Fighting over the most expensive Christmas tree lot in New York City

Prices are higher in New York City. This even extends to the cost of renting Christmas tree lots which has led to a battle between two New York City Christmas tree entrepreneurs:

“SoHo Square,” says Scott Lechner, who pays the New York City Department of Parks and Recreation close to $50,000 a year to sell trees here, “is the most expensive site in the world.” He doesn’t sound proud of it.

But Lechner must bid high to stay ahead of his onetime protégé, George P. Smith, who has been on something of a spending spree since he outbid Lechner and took over his Washington Market space in 2007. Smith has also made waves with a huge takeover bid for the Marine Parkway spot in Brooklyn, and has tried to do the same in SoHo and elsewhere.

Smith now has seven locations; Lechner has nine. The two are bitter enemies. Lechner calls Smith an “unsavory individual,” who was “fired by my organization for malfeasance and dishonorable conduct.” (“He hates my guts,” Smith says.)…

The contested Washington Market space — one of 21 the parks department has auctioned off to vendors for the month — was the site, in 1851, of the first urban tree lot in the United States, for which a Catskill woodsman named Mark Carr paid a silver dollar in rent. Today, Smith says he plays close to $30,000 a year for a mere 33 days of sales.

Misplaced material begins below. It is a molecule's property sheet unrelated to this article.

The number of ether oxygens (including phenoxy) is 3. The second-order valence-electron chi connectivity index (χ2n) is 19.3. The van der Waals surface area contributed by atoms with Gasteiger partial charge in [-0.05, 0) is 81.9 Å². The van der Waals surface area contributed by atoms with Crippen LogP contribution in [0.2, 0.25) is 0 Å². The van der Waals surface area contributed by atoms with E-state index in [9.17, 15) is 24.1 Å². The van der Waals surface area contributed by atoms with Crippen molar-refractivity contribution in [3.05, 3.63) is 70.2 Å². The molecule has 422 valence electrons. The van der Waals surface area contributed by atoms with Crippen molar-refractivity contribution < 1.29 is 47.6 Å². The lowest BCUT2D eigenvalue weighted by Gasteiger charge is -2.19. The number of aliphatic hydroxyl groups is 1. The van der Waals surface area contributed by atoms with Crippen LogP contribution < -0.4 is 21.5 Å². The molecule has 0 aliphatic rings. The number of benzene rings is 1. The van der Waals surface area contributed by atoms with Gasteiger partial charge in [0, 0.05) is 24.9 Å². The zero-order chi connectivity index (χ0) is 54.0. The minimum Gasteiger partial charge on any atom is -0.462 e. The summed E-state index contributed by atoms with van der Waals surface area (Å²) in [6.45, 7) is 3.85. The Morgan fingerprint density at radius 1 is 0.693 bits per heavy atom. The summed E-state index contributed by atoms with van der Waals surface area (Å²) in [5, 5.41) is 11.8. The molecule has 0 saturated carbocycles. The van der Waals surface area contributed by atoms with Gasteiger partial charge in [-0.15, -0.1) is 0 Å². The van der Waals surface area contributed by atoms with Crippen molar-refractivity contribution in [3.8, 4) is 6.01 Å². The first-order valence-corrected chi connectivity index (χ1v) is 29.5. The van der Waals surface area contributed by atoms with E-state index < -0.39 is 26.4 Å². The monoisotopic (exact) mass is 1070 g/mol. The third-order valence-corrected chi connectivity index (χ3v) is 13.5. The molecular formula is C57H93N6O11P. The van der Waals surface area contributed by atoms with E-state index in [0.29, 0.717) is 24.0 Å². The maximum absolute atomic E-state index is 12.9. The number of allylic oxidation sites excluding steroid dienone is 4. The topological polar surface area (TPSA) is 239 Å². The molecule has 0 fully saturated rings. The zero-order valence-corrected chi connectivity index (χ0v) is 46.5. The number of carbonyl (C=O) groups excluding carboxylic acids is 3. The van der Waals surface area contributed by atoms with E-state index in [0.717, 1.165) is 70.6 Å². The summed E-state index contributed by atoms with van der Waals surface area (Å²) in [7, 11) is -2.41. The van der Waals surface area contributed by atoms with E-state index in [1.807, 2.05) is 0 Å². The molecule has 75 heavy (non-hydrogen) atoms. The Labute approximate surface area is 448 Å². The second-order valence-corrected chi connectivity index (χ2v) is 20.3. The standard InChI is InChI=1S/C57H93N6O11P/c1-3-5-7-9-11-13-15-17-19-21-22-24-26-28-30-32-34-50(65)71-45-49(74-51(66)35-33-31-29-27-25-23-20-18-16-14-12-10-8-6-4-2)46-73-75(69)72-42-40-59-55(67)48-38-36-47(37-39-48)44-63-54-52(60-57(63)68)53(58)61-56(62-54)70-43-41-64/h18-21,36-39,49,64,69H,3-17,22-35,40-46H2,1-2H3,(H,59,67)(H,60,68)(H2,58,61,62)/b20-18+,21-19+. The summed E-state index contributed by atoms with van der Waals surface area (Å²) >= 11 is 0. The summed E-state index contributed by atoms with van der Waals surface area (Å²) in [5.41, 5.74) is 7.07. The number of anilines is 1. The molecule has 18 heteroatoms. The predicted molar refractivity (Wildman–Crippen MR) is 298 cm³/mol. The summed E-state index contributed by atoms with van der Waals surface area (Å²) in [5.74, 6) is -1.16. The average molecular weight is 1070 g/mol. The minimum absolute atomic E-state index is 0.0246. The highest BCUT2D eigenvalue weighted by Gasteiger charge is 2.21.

Even in the nation’s most expensive ZIP codes, these rents are, for the moment, somewhat unusual. Rents for many other tree sales sites in the city remain in the low thousands. In 2011, a space on Central Park West was $1,150. DeWitt Clinton Park on West 44th St. was $2,500. Essex Playground, $3,960.

The rest of the story notes that this has been a good thing for the city’s parks department whose is raising more revenue in the competitive bidding for these lots. With many cities facing fiscal issues, I’m sure New York City is happy to have this extra money. Of course, this has repercussions: people buying trees at these lots now pay higher prices.

This could lead to an interesting discussion about whether Christmas trees should be treated more like public goods that shouldn’t be so expensive. For a resident of Manhattan who has no individual vehicle, acquiring a Christmas tree, real or fake, could be a difficult task. This sounds like a more limited market where the consumer is already behind and may not be able to comparison shop much. The average suburbanite, on the other hand, has more options.

This also reminds me of sociologist Mitchell Duneier’s ethnography Sidewalk. Toward the end of the book, Duneier discusses how a family who comes to the city for a month each year to sell Christmas trees is treated much differently than the homeless black men who are street vendors in the community all year long. The contrast is striking: because the tree vendors are white and respectable, local residents interact with them regularly while having more antagonistic relations with the black street vendors. Apparently, getting into the Christmas tree game in New York City takes some major money and this limits who can can sell such goods and participate in community life.

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